Do you know what an asymmetrical face is?


The asymmetrical face is one in which the features do not show the normal balance that exists with symmetry. If you imagine a vertical line running through the nose, there is disharmony between both sides of the face. What is this lack of symmetrical balance seen in? In which eyebrows, eyes, nose, cheeks, mouth, lips, teeth, skin or chin have differences on both sides of the face. It does not mean that there are asymmetries in all the factions. An asymmetrical face can have them only in one.

What are the causes of asymmetrical face?

exist various reasons that explain the asymmetrical face. The most frequent are the following:

It may happen that the maxilla does not develop normally on one side of the face. It is a malformation of the bone during pregnancy. This anomaly not only affects the appearance, but also impacts on the teeth and, in general, on all the processes in which the mouth intervenes. There may be trouble speaking, eating, and even breathing.

During the first two or three years of life, the child’s skull has bones that are growing. The skull is said to ‘close’ when these bones are fully developed. When this closure occurs prematurely, the head acquires an abnormal shape and an asymmetrical face occurs.Asymmetrical face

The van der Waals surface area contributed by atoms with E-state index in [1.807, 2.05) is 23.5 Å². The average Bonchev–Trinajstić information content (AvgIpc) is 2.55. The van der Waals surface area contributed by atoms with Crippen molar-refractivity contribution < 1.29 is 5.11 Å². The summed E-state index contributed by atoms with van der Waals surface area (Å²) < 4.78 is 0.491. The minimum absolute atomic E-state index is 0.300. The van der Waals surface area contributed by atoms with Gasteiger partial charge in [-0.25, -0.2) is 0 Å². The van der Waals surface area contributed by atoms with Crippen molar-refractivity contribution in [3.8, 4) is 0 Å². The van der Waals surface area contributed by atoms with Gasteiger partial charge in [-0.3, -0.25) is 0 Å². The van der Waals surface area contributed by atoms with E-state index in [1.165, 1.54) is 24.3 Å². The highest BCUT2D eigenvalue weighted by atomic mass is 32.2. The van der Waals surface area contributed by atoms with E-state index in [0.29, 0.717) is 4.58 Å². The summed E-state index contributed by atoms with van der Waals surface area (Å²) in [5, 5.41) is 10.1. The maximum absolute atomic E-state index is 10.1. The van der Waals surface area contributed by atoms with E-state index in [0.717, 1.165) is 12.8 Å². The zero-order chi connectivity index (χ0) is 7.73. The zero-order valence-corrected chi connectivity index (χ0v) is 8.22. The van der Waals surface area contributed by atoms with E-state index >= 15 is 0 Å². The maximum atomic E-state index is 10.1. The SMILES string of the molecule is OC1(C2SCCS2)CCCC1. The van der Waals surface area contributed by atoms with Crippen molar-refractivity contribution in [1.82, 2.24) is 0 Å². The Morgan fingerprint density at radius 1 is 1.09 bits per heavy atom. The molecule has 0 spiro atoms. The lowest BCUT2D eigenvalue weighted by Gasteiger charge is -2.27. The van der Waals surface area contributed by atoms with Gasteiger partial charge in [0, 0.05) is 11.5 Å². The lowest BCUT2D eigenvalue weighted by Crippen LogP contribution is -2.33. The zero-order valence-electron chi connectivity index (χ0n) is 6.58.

• The growth spurts

The accelerated increases in growth that are frequent up to 5 years of age, can cause asymmetries in the face. It may happen that one side of the jaw grows faster than the other, for example. They are generally temporary, and are corrected with development.

There are other factors that can cause an asymmetrical face. Among them are aging, orthodontics, trauma injuries, cardiovascular accidents, facial paralysis.

When is treatment necessary when there is an asymmetrical face?

Asymmetries in the face are common. When are they treated? One of the cases is when the aesthetic problem affects the person psychologically.

Another situation where the asymmetrical face requires professional corrective care is when it generates functional problems. The most common for asymmetric face correction is surgery. In general, they are low-risk procedures.

There is no such thing as a perfectly symmetrical face. The important thing is not to obsess over small details that no one notices or that do not affect the normal functioning of the body. There are even asymmetries that give personality and appeal to a face.

If you are concerned because you have perceived asymmetries in your face, consider them normal and do not take them into account. Now, if these asymmetries are accentuated over time, consult a professional.

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